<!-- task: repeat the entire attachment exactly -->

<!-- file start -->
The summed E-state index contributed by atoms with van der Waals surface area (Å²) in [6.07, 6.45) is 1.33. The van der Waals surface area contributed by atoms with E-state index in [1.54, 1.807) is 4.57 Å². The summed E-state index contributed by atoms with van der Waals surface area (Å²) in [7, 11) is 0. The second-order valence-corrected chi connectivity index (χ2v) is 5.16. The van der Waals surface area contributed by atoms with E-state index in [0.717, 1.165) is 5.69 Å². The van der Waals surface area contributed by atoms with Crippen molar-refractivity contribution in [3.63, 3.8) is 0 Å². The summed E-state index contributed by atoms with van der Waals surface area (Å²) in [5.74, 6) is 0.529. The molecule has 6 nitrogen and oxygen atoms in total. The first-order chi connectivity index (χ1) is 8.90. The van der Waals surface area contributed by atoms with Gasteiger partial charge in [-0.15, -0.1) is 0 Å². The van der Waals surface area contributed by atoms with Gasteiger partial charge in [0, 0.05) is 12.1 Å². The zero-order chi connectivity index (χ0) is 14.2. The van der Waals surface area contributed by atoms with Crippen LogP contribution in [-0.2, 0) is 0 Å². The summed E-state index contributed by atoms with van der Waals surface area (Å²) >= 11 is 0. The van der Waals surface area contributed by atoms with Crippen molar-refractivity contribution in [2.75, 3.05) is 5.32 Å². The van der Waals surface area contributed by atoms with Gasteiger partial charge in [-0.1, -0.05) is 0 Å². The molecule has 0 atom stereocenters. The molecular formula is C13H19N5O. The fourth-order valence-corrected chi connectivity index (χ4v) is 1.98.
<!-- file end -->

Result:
The summed E-state index contributed by atoms with van der Waals surface area (Å²) in [6.07, 6.45) is 1.33. The van der Waals surface area contributed by atoms with E-state index in [1.54, 1.807) is 4.57 Å². The summed E-state index contributed by atoms with van der Waals surface area (Å²) in [7, 11) is 0. The second-order valence-corrected chi connectivity index (χ2v) is 5.16. The van der Waals surface area contributed by atoms with E-state index in [0.717, 1.165) is 5.69 Å². The van der Waals surface area contributed by atoms with Crippen molar-refractivity contribution in [3.63, 3.8) is 0 Å². The summed E-state index contributed by atoms with van der Waals surface area (Å²) in [5.74, 6) is 0.529. The molecule has 6 nitrogen and oxygen atoms in total. The first-order chi connectivity index (χ1) is 8.90. The van der Waals surface area contributed by atoms with Gasteiger partial charge in [-0.15, -0.1) is 0 Å². The van der Waals surface area contributed by atoms with Gasteiger partial charge in [0, 0.05) is 12.1 Å². The zero-order chi connectivity index (χ0) is 14.2. The van der Waals surface area contributed by atoms with Crippen LogP contribution in [-0.2, 0) is 0 Å². The summed E-state index contributed by atoms with van der Waals surface area (Å²) >= 11 is 0. The van der Waals surface area contributed by atoms with Crippen molar-refractivity contribution in [2.75, 3.05) is 5.32 Å². The van der Waals surface area contributed by atoms with Gasteiger partial charge in [-0.1, -0.05) is 0 Å². The molecule has 0 atom stereocenters. The molecular formula is C13H19N5O. The fourth-order valence-corrected chi connectivity index (χ4v) is 1.98.